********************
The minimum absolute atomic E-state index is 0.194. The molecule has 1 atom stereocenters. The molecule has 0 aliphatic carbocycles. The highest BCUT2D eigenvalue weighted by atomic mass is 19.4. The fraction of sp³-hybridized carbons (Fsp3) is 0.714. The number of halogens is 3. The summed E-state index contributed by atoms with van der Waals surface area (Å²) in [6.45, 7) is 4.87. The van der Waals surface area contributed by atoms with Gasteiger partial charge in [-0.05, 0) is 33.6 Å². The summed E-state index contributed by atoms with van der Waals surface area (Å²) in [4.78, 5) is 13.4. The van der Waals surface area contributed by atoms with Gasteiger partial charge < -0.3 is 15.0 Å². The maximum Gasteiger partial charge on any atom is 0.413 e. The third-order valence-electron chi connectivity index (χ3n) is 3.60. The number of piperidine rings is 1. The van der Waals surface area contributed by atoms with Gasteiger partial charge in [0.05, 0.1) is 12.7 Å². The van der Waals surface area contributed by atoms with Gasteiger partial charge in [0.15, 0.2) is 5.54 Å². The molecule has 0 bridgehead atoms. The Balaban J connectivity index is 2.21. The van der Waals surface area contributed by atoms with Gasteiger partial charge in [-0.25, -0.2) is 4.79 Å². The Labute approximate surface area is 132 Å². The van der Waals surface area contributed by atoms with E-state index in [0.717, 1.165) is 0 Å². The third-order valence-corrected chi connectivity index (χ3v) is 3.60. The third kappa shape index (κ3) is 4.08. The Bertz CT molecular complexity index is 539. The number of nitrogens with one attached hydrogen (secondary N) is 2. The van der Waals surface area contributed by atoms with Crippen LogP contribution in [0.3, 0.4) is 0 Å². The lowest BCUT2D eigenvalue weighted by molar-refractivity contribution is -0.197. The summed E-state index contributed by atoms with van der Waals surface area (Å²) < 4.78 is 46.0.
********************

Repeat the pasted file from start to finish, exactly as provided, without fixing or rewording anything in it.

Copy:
The minimum absolute atomic E-state index is 0.194. The molecule has 1 atom stereocenters. The molecule has 0 aliphatic carbocycles. The highest BCUT2D eigenvalue weighted by atomic mass is 19.4. The fraction of sp³-hybridized carbons (Fsp3) is 0.714. The number of halogens is 3. The summed E-state index contributed by atoms with van der Waals surface area (Å²) in [6.45, 7) is 4.87. The van der Waals surface area contributed by atoms with Gasteiger partial charge in [-0.05, 0) is 33.6 Å². The summed E-state index contributed by atoms with van der Waals surface area (Å²) in [4.78, 5) is 13.4. The van der Waals surface area contributed by atoms with Gasteiger partial charge < -0.3 is 15.0 Å². The maximum Gasteiger partial charge on any atom is 0.413 e. The third-order valence-electron chi connectivity index (χ3n) is 3.60. The number of piperidine rings is 1. The van der Waals surface area contributed by atoms with Gasteiger partial charge in [0.05, 0.1) is 12.7 Å². The van der Waals surface area contributed by atoms with Gasteiger partial charge in [0.15, 0.2) is 5.54 Å². The molecule has 0 bridgehead atoms. The Balaban J connectivity index is 2.21. The van der Waals surface area contributed by atoms with Gasteiger partial charge in [-0.25, -0.2) is 4.79 Å². The Labute approximate surface area is 132 Å². The van der Waals surface area contributed by atoms with E-state index in [0.717, 1.165) is 0 Å². The third-order valence-corrected chi connectivity index (χ3v) is 3.60. The third kappa shape index (κ3) is 4.08. The Bertz CT molecular complexity index is 539. The number of nitrogens with one attached hydrogen (secondary N) is 2. The van der Waals surface area contributed by atoms with Crippen LogP contribution in [0.3, 0.4) is 0 Å². The lowest BCUT2D eigenvalue weighted by molar-refractivity contribution is -0.197. The summed E-state index contributed by atoms with van der Waals surface area (Å²) < 4.78 is 46.0.